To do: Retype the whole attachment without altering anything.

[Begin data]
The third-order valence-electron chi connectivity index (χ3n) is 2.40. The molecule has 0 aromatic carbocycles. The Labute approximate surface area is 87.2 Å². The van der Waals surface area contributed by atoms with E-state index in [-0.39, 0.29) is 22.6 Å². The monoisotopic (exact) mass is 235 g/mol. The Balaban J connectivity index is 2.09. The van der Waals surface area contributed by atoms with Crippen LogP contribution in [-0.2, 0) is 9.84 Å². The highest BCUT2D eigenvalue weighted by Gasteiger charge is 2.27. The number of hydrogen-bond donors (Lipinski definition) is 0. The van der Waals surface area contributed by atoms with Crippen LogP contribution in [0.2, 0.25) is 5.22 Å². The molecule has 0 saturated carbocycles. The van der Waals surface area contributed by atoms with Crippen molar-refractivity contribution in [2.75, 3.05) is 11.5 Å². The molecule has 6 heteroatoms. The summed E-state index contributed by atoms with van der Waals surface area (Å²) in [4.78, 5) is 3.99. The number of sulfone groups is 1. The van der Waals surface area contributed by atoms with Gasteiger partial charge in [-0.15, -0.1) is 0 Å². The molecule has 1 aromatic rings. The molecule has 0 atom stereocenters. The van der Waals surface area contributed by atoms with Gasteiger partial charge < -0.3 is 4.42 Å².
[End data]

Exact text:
The third-order valence-electron chi connectivity index (χ3n) is 2.40. The molecule has 0 aromatic carbocycles. The Labute approximate surface area is 87.2 Å². The van der Waals surface area contributed by atoms with E-state index in [-0.39, 0.29) is 22.6 Å². The monoisotopic (exact) mass is 235 g/mol. The Balaban J connectivity index is 2.09. The van der Waals surface area contributed by atoms with Crippen LogP contribution in [-0.2, 0) is 9.84 Å². The highest BCUT2D eigenvalue weighted by Gasteiger charge is 2.27. The number of hydrogen-bond donors (Lipinski definition) is 0. The van der Waals surface area contributed by atoms with Crippen LogP contribution in [0.2, 0.25) is 5.22 Å². The molecule has 0 saturated carbocycles. The van der Waals surface area contributed by atoms with Crippen molar-refractivity contribution in [2.75, 3.05) is 11.5 Å². The molecule has 6 heteroatoms. The summed E-state index contributed by atoms with van der Waals surface area (Å²) in [4.78, 5) is 3.99. The number of sulfone groups is 1. The van der Waals surface area contributed by atoms with Gasteiger partial charge in [-0.15, -0.1) is 0 Å². The molecule has 1 aromatic rings. The molecule has 0 atom stereocenters. The van der Waals surface area contributed by atoms with Gasteiger partial charge < -0.3 is 4.42 Å².